About Us | Help Videos | Contact Us | Subscriptions
 

Abstract

 

This article in SSSAJ

  1. Vol. 76 No. 3, p. 766-778
     
    Received: Nov 28, 2011


    * Corresponding author(s): drichter@duke.edu
 View
 Download
 Alerts
 Permissions
Request Permissions
 Share

doi:10.2136/sssaj2011.0407

“The Changing Model of Soil” Revisited

  1. Daniel deB Richter * and
  2. Dan H. Yaalon
  1. Environmental Science and Policy Division Nicholas School of the Environment Duke University, Durham, NC 27708
    Institute of Earth Sciences Hebrew University Givat Ram Campus Jerusalem 91904, Israel

Abstract

In 1961, the late Marlin G. Cline wrote a remarkable essay entitled, “The Changing Model of Soil” for the 25th Anniversary Issue of the Soil Science Society of America Proceedings. Cline was most impressed with how geomorphology was enriching pedology, and with the increasingly sophisticated views of soil time and of the processes of soil formation. We revisit Cline’s general objectives by re-evaluating the changing model of soil from the perspective of the early 21st century, and by taking stock of the application of soil models to contemporary needs and challenges. Today, three ongoing changes in the genetic model of soil have far-reaching consequences for the future of soil science: (i) that soil is being transformed globally from natural to human-natural body, (ii) that the lower boundary of soil is much deeper than the solum historically confined to O to B horizons, and (iii) that most soils are a kind of pedogenic paleosol, archival products of soil-forming processes that have ranged widely over the life of most soils. Together and each in their own way, these three changes in the model of soil impact directly human–soil relations and give structure and guidance to the science of anthropedology. In other words, human forcings represent a global wave of soil polygenesis altering fluxes of matter and energy and transforming the thermodynamics of soils as potentially very deep systems. Anthropedogenesis needs much better quantification to evaluate the future of soil and the wider environment.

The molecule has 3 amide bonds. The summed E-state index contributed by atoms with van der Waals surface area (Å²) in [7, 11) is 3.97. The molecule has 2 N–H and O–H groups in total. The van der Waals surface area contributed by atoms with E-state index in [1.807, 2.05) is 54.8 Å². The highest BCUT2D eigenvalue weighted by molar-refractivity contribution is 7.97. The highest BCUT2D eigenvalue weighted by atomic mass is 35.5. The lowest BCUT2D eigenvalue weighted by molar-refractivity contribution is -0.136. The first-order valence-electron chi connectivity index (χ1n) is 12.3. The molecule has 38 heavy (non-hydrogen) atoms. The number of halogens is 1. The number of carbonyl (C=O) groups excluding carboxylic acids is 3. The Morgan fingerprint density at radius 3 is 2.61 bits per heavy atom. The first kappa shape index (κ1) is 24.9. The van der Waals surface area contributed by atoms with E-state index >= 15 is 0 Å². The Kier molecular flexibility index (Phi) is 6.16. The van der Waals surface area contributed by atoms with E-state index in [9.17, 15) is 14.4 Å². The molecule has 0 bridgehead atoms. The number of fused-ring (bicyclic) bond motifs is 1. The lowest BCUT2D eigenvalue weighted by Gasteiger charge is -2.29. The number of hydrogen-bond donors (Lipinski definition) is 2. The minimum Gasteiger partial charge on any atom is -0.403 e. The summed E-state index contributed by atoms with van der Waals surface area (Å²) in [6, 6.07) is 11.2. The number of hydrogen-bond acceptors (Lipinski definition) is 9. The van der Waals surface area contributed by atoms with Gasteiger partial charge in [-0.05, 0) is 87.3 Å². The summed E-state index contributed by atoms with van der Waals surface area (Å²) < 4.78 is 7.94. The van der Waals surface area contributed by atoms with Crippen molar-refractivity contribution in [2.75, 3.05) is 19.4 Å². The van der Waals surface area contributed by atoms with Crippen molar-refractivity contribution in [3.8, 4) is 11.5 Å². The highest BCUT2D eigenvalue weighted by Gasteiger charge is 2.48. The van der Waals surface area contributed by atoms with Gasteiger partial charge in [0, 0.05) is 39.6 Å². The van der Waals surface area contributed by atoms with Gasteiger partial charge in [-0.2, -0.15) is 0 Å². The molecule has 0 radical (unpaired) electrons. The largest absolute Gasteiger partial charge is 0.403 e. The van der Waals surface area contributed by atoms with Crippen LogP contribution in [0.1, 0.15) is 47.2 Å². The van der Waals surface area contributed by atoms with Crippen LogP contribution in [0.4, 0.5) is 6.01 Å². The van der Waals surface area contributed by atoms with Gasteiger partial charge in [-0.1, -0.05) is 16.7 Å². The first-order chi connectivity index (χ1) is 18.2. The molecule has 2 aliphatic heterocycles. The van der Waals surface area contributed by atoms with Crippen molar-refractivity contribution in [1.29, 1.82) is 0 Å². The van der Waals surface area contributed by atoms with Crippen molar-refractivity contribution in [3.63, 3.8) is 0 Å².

Please view the pdf by using the Full Text (PDF) link under 'View' to the left.

Copyright © 2012. Copyright © by the Soil Science Society of America, Inc.